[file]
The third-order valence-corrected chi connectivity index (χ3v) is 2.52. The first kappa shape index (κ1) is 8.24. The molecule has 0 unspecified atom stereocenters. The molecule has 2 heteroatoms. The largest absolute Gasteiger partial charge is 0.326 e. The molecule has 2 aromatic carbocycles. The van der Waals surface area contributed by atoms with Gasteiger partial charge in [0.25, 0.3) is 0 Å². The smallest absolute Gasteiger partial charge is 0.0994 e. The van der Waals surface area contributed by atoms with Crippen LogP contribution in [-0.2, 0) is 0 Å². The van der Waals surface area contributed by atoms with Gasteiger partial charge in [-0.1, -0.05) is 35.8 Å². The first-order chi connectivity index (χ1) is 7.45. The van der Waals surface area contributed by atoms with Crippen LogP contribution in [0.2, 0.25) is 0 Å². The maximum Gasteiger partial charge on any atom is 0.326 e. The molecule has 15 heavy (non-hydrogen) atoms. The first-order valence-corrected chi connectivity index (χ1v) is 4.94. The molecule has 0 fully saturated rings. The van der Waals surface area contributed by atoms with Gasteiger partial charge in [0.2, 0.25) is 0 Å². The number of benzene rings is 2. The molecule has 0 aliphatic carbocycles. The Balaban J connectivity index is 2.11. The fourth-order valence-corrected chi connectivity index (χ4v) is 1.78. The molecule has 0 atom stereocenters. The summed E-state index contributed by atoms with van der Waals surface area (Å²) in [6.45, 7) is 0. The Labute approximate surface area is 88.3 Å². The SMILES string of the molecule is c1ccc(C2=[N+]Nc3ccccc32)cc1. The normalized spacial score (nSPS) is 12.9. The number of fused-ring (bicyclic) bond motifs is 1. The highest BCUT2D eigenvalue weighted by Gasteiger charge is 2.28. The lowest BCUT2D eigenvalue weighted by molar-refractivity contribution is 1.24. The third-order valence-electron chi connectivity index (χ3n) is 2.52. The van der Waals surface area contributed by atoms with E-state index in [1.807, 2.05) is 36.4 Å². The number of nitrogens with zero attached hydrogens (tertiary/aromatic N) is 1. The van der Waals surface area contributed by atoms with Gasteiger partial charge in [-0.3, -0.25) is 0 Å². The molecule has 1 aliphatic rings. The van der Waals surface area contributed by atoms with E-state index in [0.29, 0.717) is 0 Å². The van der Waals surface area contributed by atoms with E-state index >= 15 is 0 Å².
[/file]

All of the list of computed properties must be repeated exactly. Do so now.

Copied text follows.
The third-order valence-corrected chi connectivity index (χ3v) is 2.52. The first kappa shape index (κ1) is 8.24. The molecule has 0 unspecified atom stereocenters. The molecule has 2 heteroatoms. The largest absolute Gasteiger partial charge is 0.326 e. The molecule has 2 aromatic carbocycles. The van der Waals surface area contributed by atoms with Gasteiger partial charge in [0.25, 0.3) is 0 Å². The smallest absolute Gasteiger partial charge is 0.0994 e. The van der Waals surface area contributed by atoms with Crippen LogP contribution in [-0.2, 0) is 0 Å². The van der Waals surface area contributed by atoms with Gasteiger partial charge in [-0.1, -0.05) is 35.8 Å². The first-order chi connectivity index (χ1) is 7.45. The van der Waals surface area contributed by atoms with Crippen LogP contribution in [0.2, 0.25) is 0 Å². The maximum Gasteiger partial charge on any atom is 0.326 e. The molecule has 15 heavy (non-hydrogen) atoms. The first-order valence-corrected chi connectivity index (χ1v) is 4.94. The molecule has 0 fully saturated rings. The van der Waals surface area contributed by atoms with Gasteiger partial charge in [0.2, 0.25) is 0 Å². The number of benzene rings is 2. The molecule has 0 aliphatic carbocycles. The Balaban J connectivity index is 2.11. The fourth-order valence-corrected chi connectivity index (χ4v) is 1.78. The molecule has 0 atom stereocenters. The summed E-state index contributed by atoms with van der Waals surface area (Å²) in [6.45, 7) is 0. The Labute approximate surface area is 88.3 Å². The SMILES string of the molecule is c1ccc(C2=[N+]Nc3ccccc32)cc1. The normalized spacial score (nSPS) is 12.9. The number of fused-ring (bicyclic) bond motifs is 1. The highest BCUT2D eigenvalue weighted by Gasteiger charge is 2.28. The lowest BCUT2D eigenvalue weighted by molar-refractivity contribution is 1.24. The third-order valence-electron chi connectivity index (χ3n) is 2.52. The van der Waals surface area contributed by atoms with E-state index in [1.807, 2.05) is 36.4 Å². The number of nitrogens with zero attached hydrogens (tertiary/aromatic N) is 1. The van der Waals surface area contributed by atoms with Gasteiger partial charge in [-0.3, -0.25) is 0 Å². The molecule has 1 aliphatic rings. The van der Waals surface area contributed by atoms with E-state index in [0.29, 0.717) is 0 Å². The van der Waals surface area contributed by atoms with E-state index >= 15 is 0 Å².